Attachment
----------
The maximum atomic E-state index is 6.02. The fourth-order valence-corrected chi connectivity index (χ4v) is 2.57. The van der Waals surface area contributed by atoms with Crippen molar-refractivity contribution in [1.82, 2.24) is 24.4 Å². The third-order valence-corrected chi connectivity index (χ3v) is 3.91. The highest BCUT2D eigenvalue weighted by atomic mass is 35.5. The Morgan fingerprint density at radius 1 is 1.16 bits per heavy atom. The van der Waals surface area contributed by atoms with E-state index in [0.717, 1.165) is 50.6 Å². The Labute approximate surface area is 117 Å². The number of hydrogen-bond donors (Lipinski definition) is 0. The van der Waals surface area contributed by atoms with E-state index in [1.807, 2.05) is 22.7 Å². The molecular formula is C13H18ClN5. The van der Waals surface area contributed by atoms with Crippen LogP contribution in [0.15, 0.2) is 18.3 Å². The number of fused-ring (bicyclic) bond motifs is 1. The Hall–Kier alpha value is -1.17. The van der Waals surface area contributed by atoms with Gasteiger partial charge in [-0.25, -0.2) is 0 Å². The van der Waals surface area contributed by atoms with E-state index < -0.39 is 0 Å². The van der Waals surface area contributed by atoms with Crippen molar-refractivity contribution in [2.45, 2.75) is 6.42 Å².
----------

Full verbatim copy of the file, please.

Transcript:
The maximum atomic E-state index is 6.02. The fourth-order valence-corrected chi connectivity index (χ4v) is 2.57. The van der Waals surface area contributed by atoms with Crippen molar-refractivity contribution in [1.82, 2.24) is 24.4 Å². The third-order valence-corrected chi connectivity index (χ3v) is 3.91. The highest BCUT2D eigenvalue weighted by atomic mass is 35.5. The Morgan fingerprint density at radius 1 is 1.16 bits per heavy atom. The van der Waals surface area contributed by atoms with E-state index in [0.717, 1.165) is 50.6 Å². The Labute approximate surface area is 117 Å². The number of hydrogen-bond donors (Lipinski definition) is 0. The van der Waals surface area contributed by atoms with E-state index in [1.807, 2.05) is 22.7 Å². The molecular formula is C13H18ClN5. The van der Waals surface area contributed by atoms with Crippen LogP contribution in [0.15, 0.2) is 18.3 Å². The number of fused-ring (bicyclic) bond motifs is 1. The Hall–Kier alpha value is -1.17. The van der Waals surface area contributed by atoms with Gasteiger partial charge in [-0.25, -0.2) is 0 Å². The van der Waals surface area contributed by atoms with E-state index < -0.39 is 0 Å². The van der Waals surface area contributed by atoms with Crippen molar-refractivity contribution in [2.45, 2.75) is 6.42 Å².